Give It Up, Part 2

Last time I asked, “If you had to get rid of one piece of the technological stuff you use every day, what would it be?” This time the question is reversed and A LOT harder: you can only keep one thing.

This is a really sneaky and difficult question because technology, writ large, is so deeply embedded in our lives. Consider all of the things that are powered by electricity. The electrical grid that brings power to our homes is so critical that if you want to keep one electrically powered device, you have to either also keep the grid or replace it with some other technology that would generate electricity—and that violates the “rules” of this question.

So that means everything powered by electricity has to go: not just computers and smart phones, but refrigerators, washers and dryers, televisions, radios, light bulbs, heating and air conditioning systems (even those that use electricity only to light a pilot light or control a thermostat), any vehicle that uses electrical power in any way, battery-powered anything…. Yikes!

Photo by Sergey Khakimullin via

By the way, that means no water service, either, since the pumps are electrically powered. Even “doomsday preppers” might forget this: how are they going to get their water after any supplies they’ve laid in run out? A well? It better be hand-pumped. So, no water unless you’ve already got a hand-pumped well.

But how was that well dug? How were the pipes and pump made? No pump, just a bucket at the end of a rope? Fine. Again, what tools were used to dig the well? How were they made? Same for the bucket: the handle, the staves, any bands to hold the sides together. And the rope. Where did the fibers come from? How were they harvested, cut, and formed into the rope? With metal tools? Metal forging is a technology. Since you can’t use any of these things, you’d better live near a body of fresh water… and hope you can survive the bacteria living in it. Double yikes!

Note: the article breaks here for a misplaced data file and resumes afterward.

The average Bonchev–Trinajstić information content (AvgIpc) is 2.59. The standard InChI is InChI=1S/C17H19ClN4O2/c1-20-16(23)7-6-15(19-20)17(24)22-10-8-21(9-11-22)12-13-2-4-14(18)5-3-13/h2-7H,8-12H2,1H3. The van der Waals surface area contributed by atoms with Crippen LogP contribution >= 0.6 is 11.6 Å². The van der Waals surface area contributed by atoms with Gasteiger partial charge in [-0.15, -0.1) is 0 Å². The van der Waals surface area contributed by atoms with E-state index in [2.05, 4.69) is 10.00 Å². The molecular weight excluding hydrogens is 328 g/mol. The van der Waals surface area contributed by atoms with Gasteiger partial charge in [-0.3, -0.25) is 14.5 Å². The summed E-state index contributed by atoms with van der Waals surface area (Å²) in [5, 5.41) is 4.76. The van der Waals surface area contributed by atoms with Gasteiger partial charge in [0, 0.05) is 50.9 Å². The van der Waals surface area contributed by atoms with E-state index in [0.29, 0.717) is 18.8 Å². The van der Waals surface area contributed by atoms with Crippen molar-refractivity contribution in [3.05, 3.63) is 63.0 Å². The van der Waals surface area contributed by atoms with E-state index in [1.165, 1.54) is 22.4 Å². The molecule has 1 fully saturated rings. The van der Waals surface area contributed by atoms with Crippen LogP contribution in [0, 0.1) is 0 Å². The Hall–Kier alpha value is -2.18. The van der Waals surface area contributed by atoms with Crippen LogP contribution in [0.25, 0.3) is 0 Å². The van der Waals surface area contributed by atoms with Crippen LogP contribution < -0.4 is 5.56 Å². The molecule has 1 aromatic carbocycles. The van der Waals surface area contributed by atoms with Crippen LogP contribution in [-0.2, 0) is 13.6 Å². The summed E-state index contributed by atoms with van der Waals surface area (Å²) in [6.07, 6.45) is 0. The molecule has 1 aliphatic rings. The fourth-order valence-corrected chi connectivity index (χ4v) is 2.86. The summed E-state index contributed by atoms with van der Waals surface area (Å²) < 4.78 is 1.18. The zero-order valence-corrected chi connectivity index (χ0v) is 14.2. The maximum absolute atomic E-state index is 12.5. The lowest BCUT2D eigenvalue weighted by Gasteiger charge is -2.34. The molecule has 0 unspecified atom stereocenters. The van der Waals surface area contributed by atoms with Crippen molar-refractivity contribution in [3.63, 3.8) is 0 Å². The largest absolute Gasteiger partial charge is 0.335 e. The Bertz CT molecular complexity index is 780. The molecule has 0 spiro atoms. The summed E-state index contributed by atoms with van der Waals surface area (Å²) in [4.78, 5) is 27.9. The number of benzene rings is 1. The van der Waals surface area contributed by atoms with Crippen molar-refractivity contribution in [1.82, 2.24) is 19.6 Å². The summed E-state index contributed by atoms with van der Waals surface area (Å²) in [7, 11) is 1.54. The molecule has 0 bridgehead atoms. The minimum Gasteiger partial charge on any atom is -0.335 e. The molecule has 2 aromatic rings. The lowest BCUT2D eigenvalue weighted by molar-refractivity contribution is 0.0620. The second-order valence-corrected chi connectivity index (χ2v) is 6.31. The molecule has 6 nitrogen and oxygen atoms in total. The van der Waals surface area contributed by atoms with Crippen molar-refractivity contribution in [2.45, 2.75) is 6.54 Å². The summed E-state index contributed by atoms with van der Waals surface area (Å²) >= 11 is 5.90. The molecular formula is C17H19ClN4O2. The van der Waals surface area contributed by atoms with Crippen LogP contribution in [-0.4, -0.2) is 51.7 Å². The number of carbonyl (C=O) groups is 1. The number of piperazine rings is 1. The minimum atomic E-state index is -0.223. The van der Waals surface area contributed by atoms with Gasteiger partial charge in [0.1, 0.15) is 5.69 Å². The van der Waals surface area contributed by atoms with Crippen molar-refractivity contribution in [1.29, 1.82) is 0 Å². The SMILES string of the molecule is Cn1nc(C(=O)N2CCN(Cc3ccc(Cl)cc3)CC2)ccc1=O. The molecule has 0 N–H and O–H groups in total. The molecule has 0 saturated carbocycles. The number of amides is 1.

This is why people worry so much about a cyber attack taking down a national power grid. If the damage is bad enough and wide-spread enough, it becomes a threat not only to the existence of the nation but of the people living there. Even the loss of a regional power grid for more than a few days would be catastrophic. Take away the power people use for almost everything, especially water distribution, and things get really bad really fast.

For the sake of this blog post, how far do we take this definition of “technology?” Are stone tools “technology?” Sharpened sticks? Controlled fire? If yes, triple yikes!

If that’s the case, I’d keep control of fire. I can do things with fire.

Taken to its logical extreme of NO technology of ANY kind except for one thing, suddenly the options become very limited. Primitive in a major way. Pre-stone-age. It’s a scary thought.

Maybe next time I’ll back this off a little, let us keep electricity.

What do you think? Could you manage if EVERY kind of technology in your life suddenly went away, except for one thing?

Fortunately, the technology of the comment box is still working (so far as I know).

2 Replies to “Give It Up, Part 2”

  1. Any one who knows me well knows I am all about electricity. I do not camp, do not picnic, do not rough it AT ALL. I have said roughing it is staying at an unfamiliar Hampton Inn and do not even trust THEIR amenities like a WORKING hair dryer and take my own as well as my own toiletries in case they forgot to stock up my room! So….what can I give up? I cannot think of A THING! If we were faced with the worst….THE WORST!….and it all goes away?????? I won’t even know it passed a few minutes as I would end up in a rubber room somewhere once I DO realize it!

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